Study Shows Pregnant Mother's Diet Impacts Infant's Sense of Smell

01 Dec 2010 --- Researchers studying mice found that the pups' sense of smell is changed by what their mothers eat, teaching them to like the flavors in her diet. At the same time, they found significant changes in the structure of the brain's olfactory glomeruli.

01 Dec 2010 --- A major new study shows that a pregnant mother's diet not only sensitizes the fetus to those smells and flavors, but physically changes the brain directly impacting what the infant eats and drinks in the future.

"This highlights the importance of eating a healthy diet and refraining from drinking alcohol during pregnancy and nursing," said Josephine Todrank, PhD, who conducted the two-year study while a visiting scientist at the University of Colorado School of Medicine. "If the mother drinks alcohol, her child may be more attracted to alcohol because the developing fetus "expects" that whatever comes from the mother must be safe. If she eats healthy food, the child will prefer healthy food."

Researchers studying mice found that the pups' sense of smell is changed by what their mothers eat, teaching them to like the flavors in her diet. At the same time, they found significant changes in the structure of the brain's olfactory glomeruli, which processes smells, because odors in the amniotic fluid affect how this system develops.

"This is the first study to address the changes in the brain that occur upon steady exposure to flavors in utero and early in postnatal life when the newborn is receiving milk from the mother," said Diego Restrepo, PhD, co-director of the Center for NeuroScience at the University of Colorado School of Medicine and sponsor of the study. "During these periods the pup is exposed to flavors found in the food the mom is eating."

The research, he said, could have important public health implications.

"Many diseases plaguing society involve excess consumption or avoidance of certain kinds of foods," said Restrepo, a professor of cell and developmental biology. "Understanding the factors that determine choice and ingestion, particularly the early factors, is important in designing strategies to enhance the health of the infant, child, and adult."

In her study, Todrank, now a research fellow with collaborator Giora Heth, PhD, at the Institute of Evolution at the University of Haifa, Israel, fed one group of pregnant and nursing mice a bland diet and another a flavored diet. At weaning age, the pups from mothers on the flavored diet had significantly larger glomeruli than those on the bland diet. They also preferred the same flavor their mother ate, while the other pups had no preference.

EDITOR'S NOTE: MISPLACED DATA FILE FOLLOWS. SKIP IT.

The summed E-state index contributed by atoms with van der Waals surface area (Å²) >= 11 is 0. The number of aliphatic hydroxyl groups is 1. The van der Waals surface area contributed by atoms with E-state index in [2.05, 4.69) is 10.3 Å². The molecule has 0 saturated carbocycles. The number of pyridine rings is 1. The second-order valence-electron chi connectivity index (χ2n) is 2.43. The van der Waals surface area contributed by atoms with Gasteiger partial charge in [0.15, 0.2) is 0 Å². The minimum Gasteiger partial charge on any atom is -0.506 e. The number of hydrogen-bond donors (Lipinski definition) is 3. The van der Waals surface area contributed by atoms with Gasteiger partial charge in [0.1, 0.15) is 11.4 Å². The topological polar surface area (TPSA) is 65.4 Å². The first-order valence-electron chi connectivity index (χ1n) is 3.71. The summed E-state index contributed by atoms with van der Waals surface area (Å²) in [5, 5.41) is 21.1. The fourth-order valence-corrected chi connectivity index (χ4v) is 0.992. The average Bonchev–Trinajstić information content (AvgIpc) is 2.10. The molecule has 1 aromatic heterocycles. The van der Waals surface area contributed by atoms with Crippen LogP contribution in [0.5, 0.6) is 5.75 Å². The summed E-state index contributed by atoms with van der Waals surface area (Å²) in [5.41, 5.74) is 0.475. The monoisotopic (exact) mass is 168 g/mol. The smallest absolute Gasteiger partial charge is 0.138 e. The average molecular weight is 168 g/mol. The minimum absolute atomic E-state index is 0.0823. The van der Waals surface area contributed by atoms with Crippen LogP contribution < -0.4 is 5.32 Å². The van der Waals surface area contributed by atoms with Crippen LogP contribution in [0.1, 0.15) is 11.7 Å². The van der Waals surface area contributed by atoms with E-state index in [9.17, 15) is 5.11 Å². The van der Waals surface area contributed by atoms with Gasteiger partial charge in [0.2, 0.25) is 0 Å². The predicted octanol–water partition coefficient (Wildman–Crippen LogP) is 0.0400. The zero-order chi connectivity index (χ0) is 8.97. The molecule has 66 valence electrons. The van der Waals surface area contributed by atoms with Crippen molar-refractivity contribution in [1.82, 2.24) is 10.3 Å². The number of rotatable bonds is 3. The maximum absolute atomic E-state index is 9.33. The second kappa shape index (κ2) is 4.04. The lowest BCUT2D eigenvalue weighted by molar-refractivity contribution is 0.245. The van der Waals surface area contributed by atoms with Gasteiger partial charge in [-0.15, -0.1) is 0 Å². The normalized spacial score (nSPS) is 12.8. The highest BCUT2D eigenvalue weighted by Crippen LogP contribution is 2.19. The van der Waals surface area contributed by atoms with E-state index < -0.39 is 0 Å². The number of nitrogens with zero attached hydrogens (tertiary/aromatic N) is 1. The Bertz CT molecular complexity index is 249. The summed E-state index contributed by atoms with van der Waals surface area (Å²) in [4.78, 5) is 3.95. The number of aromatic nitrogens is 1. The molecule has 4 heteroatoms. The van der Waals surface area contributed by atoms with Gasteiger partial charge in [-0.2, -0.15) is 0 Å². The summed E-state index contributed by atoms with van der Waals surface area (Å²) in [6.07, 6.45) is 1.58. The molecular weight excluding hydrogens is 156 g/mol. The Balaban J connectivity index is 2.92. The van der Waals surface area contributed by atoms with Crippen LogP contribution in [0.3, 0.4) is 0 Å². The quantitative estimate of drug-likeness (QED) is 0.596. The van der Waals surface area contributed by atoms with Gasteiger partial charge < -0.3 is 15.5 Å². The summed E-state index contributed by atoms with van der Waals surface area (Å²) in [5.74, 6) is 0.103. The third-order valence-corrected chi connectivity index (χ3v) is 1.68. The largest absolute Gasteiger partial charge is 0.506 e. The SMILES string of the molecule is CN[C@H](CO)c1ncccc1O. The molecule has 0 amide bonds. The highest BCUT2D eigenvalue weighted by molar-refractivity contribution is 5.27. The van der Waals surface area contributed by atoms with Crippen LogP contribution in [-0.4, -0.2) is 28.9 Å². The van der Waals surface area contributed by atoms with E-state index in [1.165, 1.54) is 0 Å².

"Exposure to odor or flavor in the womb elicits the preference but also shapes the brain development," said Todrank, whose work was funded by a grant from the National Institutes of Health and was published Dec. 1, 2010 in the Proceedings of the Royal Society B, a major biological research journal.

"From the fetus' point of view, whatever is in the womb is considered "good". If your mother ate it and survived to give birth to you then it was probably safe," she said. "This is a good strategy for a mouse that is foraging for food. It treats those same foods as safe."

Due to the similarities in mammalian development, she said, there is no reason to think that experiments would produce different results in humans.

"What an expectant mother chooses to eat and drink has long-term effects – for better or worse – on her child's sensory anatomy as well his or her odor memory and food preferences in the future," Todrank said. "It is not yet clear how long these changes and preferences last, but we are currently investigating that question."
 

Related Articles

Health & Nutrition News

Color of Sweetener Packet May Determine Sweetness Perception

24 Jan 2017 --- The packet color of nonnutritive sweeteners may impact the sweetness perception and overall liking of the product, according to a new study published in the Journal of Food Science.

Health & Nutrition News

Low FODMAP Drink Powder Wins “Super Food 2017" Award

11 Jan 2017 --- The “Finnish Health Product Retailers Association”, an organization that celebrates quality products with health-boosting properties each year, and has awarded Sunwic with the “Super Food 2017” award. The drink powder is produced by Valioravinto, and consists of 100% Sunfiber — a soluble fiber from Taiyo.

Health & Nutrition News

KEY INTERVIEW: Almonds, Fast Becoming the Top Clean Label and Nutritious Snack Solution

09 Jan 17 --- With new research published just last month from the US Department of Agriculture (USDA) showing that both roasted and unroasted almonds provide fewer calories than once previously thought, there is no better time for the Almond Board of California to discuss both the study, and what the future holds for the nutritious nut.

NutritionInsight caught up with both Dariela Roffe-Rackind, Director for Europe for the Almond Board of California and Richard Waycott, President & CEO of the Almond Board of California, about consumer awareness, global penetration and the science behind the nutritional benefits of almonds.

Health & Nutrition News

FMC Launches Aquateric N100 Enteric Coating

20 Dec 2016 --- FMC Corporation's Health and Nutrition business has launched its Aquateric N100 enteric coating solution, a new alginate-based product that simplifies processing for manufacturers and brand owners, and improves the sensory experience for consumers.

More Articles
URL : http://www.nutritioninsight.com:80/news/Study-Shows-Pregnant-Mothers-Diet-Impacts-Infants-Sense-of-Smell.html